My sister Iris, her story.

April 1934, 75 Pyrcroft road.

  The sharp ‘Ding-a ling’ of a bicycle bell rings, together with a shout that is almost drowned by the noise of six young children hurriedly eating their porridge, almost as if it is a race. Outside, sitting on their bikes are Charlie Weguelin’s workmates, all anxious to cycle the three miles to the Airscrew Factory.

Deirdre, the eldest child , looks up and watches her father fumbling with his buttons. Her Mother, Ethel, is there tucking his scarf around his chest. He must keep warm; he has been off sick with the ‘flu, for the last two weeks. The disease has left him still a bit groggy, but he needs to earn some money—no work, no money —no money, no food!  Another shout comes from outside, more urgent this time.

 “Come on Charlie, it’s getting on, we’ll have to get a move on”. 

The family have all been laid low with this epidemic—as have most of the local families. It is not as bad as the ‘flu of 1918, but it’s still bad enough. There’s yet another shout from outside. He quickly kisses his wife and waves to the children. They hardly look up from their porridge, apart from Deirdre, who gives him a smile. She and her Dad have the special bond that the first born always seem to have. Her gaze lingers on the closing front door. She hears the clatter of his bike and the snap of the gate latch as he joins his mates, still calling for him to get a move on.

 Her mother wipes the steamed up window and watches the group of men disappear around the top of the road. She turns to start readying the children for school, a well-rehearsed drill, each child helping the other. They are quickly dressed and through the same front door and on their way to school-it is all like clockwork. 

The two young boys are making a racket, Donald, just over three years old is teasing his younger brother, so near in age are they, as to be taken for twins. Ethel hears The Airscrew factory hooter, calling the men to work, Charlie will be there by now. She turns to look at the clock, and she feels a slight shiver, as she sees the neat pack of sandwiches on the dresser. Smiling, she puts his lunch on the cool marble slab in the larder. He will cycle back at midday, there will be the clatter of his bike against the fence, then she will see his sheepish grin as he passes the kitchen window—this is not the first time, and probably not the last. 

Lifting the boys down from the table, she sits them on the little seats on the hearth fender to keep them warm. Now the school bell is ringing, the four older children will be safely filing into school, it is nine o’clock.

But then, there was another bell, the mournful bell of the grave yard, first a muffled tone then a full one. Another funeral, another ‘flu victim, one of many in recent weeks.

She pauses for a moment, poor Mrs. Thompson, and that young boy in Cowley Avenue, just a street away, the same age as Bernard, and more still, up the top of the town. Another shiver, more intense this time, as she thinks how easily it could have been them. She slowly does the sign of the cross—not a thing that she has ever done before-both she and Charlie have always been free of any religion. She looks down at her two younger boys, and thinking aloud, says “Should I have let Bernard go to school?”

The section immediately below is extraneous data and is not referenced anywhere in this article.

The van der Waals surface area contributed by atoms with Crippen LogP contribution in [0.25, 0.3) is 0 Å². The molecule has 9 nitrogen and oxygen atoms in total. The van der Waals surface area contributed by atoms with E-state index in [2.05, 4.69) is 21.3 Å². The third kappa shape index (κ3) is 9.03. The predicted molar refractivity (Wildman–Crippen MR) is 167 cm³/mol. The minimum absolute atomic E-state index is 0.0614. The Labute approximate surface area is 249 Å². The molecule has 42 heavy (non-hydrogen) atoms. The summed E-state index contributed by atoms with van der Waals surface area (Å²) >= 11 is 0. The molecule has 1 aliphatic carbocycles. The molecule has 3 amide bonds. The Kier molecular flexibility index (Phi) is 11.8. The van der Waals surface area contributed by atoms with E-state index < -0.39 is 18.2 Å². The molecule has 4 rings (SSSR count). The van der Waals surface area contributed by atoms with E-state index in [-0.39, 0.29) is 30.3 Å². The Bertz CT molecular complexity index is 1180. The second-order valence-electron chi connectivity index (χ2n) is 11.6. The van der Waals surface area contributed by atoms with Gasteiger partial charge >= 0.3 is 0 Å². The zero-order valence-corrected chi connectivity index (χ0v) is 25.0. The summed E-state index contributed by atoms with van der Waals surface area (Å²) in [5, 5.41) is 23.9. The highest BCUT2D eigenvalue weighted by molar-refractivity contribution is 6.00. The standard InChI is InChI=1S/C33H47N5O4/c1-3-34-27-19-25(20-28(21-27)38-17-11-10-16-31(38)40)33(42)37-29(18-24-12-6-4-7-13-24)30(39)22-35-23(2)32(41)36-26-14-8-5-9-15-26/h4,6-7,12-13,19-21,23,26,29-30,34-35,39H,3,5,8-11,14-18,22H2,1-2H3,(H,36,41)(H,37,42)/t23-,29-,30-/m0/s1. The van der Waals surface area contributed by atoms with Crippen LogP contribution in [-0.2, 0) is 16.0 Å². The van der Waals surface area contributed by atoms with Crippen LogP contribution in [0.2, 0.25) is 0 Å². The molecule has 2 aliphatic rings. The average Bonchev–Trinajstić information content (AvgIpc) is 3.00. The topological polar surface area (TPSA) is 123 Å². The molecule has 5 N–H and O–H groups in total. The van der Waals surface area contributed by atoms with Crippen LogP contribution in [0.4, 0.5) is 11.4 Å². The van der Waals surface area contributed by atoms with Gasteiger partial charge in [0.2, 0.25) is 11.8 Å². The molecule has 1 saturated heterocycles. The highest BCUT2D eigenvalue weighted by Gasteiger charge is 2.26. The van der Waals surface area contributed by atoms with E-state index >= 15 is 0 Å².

Pulling herself together, she grabs the huge pile of washing from the table. Today is washday. She fills the copper tub that is built into the corner of the scullery, a handful of soda, a quick stir with the copper stick, then a match to light the fire. 

First goes the newspaper, but not before she sees the Head-line—’More ‘flu deaths in London’—she quickly piles on some wood and puts the match to the paper and watching the head-line burn away. She works quickly now, as if to change the subject of her thoughts. The first load are the white sheets and towels, then the coloureds.  

Now best of all, some bread on a long fork, toasting so quickly on the flaming wood it burns. Donald is licking his lips at the thought of some dripping on toast.

Ethel sits back in her favourite armchair, green velvet with lovely curved mahogany wood-work, a hand-me-down from Charlies family, as was the huge picture of ‘The Charge of the Light brigade’. On the dresser, next to the sandwiches, was the green alarm clock, a wedding present from her sister Tina. She winds it up and sets it right to St Peters Church bell, it’s already ten O’clock. 

Looking around the kitchen, she sees the dust that had laid there for these last few weeks, now with the early sunlight streaming through the window, highlighting the steam and smoke from the copper as it drifts slowly across the room. She thinks of spring cleaning—not today though, perhaps next week.

Through the kitchen window, she sees Mrs. Salmon, as usual she’s carrying a cake, and coming around for a chat and a cup of tea. They have been friends for the last six years, since they each moved in to their newly built council homes, just two doors apart. They take turns to make the tea and  have some cake most mornings. 

Rosy Salmon is a very large lady, her full face always blushed with the effort of just being so big. Her name, Rosy, was well chosen. Ethel opens the kitchen door, her friend comes through with a huff and a puff, with one thought on her mind, to sit in that lovely green chair—the so-called ‘Rosie’s chair’.